Seminarians returning to renovated campus
Seminarians and staff of Kenrick-Glennon Seminary are headed back to their campus in Shrewsbury as the newly renovated building reopens for the upcoming semester.
The seminary community had moved temporarily to the former Franciscan Sisters of Mary Convent in Richmond Heights, shortening the duration of the project and saving costs. Washington University provided classroom space at the former CBC High School, and Concordia Seminary permitted students to park on and use their campus.
Seminarians will move their belongings into the Shrewsbury building after they finish their exams this semester. When they return after Christmas break, they will move directly into the building.
While pledges to the successful Faith for the Future campaign paid for the renovation and enhanced the endowment, the Seminary Christmas Appeal and annual Seminary Christmas Collection have for generations provided resources for vital operational and educational needs throughout the academic year.
Second-year theology student Daniel Kavanaugh of Our Lady of Lourdes Parish in Washington said that after speaking about the seminary appeal for the first time in 2009 at Immaculate Conception Church in Union, parishioners came up to him with words of support. Visiting the parishes to talk about the collection "is an experience that brings a lot of joy and support to my own discernment," Kavanaugh said. "I have been blessed with very supportive family and friends, but it means something different when someone whom you've never met comes up and expresses what it means to them to have priests in their lives."
Kavanaugh said he is "going back to a place that has such a rich history of forming the men who have ministered to the Church for the last 80 years. When I first started my studies at Kenrick-Glennon in pre-theology back in the fall of 2009, I remember how run-down the building was when I moved in; despite that though, everyone knew how to keep it functioning day to day despite having pieces of the wall falling into their rooms or the sinks backing up. I, along with the other seminarians were overwhelmed to see all of the support that the members of the archdiocese showed ... . It was another example of the people's love for their priests and those who are preparing to lay down their lives and become priests."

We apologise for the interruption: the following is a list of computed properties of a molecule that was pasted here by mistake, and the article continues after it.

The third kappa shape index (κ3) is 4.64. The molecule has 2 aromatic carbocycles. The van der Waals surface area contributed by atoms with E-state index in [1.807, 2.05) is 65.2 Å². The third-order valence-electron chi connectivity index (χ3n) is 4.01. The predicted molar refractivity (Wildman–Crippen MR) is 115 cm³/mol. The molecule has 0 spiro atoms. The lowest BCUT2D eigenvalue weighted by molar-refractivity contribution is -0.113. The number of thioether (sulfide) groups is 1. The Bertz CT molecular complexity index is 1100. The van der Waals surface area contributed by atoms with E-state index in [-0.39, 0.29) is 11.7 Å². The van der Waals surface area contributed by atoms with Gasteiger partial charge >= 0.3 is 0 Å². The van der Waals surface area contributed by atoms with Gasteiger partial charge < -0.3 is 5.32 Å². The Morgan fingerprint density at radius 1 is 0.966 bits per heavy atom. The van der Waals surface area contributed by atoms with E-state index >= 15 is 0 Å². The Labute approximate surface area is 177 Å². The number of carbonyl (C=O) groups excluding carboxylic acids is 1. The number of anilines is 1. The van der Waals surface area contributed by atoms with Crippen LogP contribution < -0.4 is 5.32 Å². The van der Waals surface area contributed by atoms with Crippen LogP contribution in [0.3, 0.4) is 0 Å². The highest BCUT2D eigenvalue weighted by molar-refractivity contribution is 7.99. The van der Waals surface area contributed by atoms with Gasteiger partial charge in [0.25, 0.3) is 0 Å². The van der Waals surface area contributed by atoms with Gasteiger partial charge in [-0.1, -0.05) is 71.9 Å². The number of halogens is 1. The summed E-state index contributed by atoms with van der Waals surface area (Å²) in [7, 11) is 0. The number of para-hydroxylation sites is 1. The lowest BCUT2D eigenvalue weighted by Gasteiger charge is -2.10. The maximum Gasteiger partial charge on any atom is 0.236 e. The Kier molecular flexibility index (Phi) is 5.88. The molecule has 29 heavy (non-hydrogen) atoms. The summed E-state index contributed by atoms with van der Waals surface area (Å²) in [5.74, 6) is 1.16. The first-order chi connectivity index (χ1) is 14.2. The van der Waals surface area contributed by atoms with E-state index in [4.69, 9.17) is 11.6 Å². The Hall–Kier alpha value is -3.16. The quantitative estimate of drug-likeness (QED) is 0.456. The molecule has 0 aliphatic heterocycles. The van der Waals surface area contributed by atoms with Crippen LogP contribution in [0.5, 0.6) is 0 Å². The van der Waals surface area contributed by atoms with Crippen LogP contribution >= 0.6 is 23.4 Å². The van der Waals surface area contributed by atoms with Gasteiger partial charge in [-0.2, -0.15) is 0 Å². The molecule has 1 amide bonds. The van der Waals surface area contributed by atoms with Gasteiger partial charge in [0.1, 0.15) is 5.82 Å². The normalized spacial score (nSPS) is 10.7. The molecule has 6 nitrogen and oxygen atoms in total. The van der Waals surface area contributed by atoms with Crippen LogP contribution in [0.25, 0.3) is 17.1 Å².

Faculty and staff will move between Christmas and New Years. The finishing touches, including furniture, are being completed now.
Open houses will be held in the afternoon on March 2 and March 16.
Significant needs have been addressed regarding the seminary building's infrastructure, with new plumbing, heating and cooling systems, improved kitchen facilities and enhanced technology systems.
Currently, there are 108 seminarians enrolled, and the seminary expects an increase next year. The renovated building can accommodate 141 seminarians in private rooms, a 30 percent increase from current enrollment.
Several efficiencies have been introduced to reduce ongoing operational expenses at the seminary. The new windows and climate control system will decrease the energy usage in the building. Landscaping solutions were implemented to reduce the amount of time and money spent mowing the lawn. A new water main was installed to minimize ongoing issues with the plumbing.
A new recreational facility was included in the work. The former power plant provides a place for seminarians to enhance their fraternity. This building includes a workout facility to encourage attentiveness to physical well-being and healthy habits.
An expansion on the eastern side of the building provides offices and meeting space for the faculty. The rooftop of this new wing holds an indoor/outdoor dining area for community use. The library has nearly doubled in size. Improvements to the layout, technology and lighting have made the library more conducive to private and group study.
New elevators, wheelchair ramps, and lifts have increased accessibility for disabled seminarians and others. Security measures, including a card access systems and new fencing, were incorporated in the project.
Third-year theology student David Hogan of Incarnate Word Parish in Chesterfield said that the lay faithful demand men of God, properly equipped to meet the challenges of tomorrow. The now-state-of-the-art facilities "undeniably demonstrates God's generosity and love. It is with great joy and eager expectation that I look forward to returning to Kenrick-Glennon Seminary to pursue sanctity in an educationally rich environment geared toward virtue and the Gospel Truth," he said.
To support Kenrick-Glennon Seminary's ongoing operations:
• Contribute to the Christmas collection:
• Send a check directly to the seminary at 5200 Glennon Drive, 63119
• Make a donation online at
To learn more about events and activities at the seminary, subscribe to the enewsletter at www.kenrick.edu or send an email to firstname.lastname@example.org.
Details on the areas of renovation were provided by Kenrick-Glennon.
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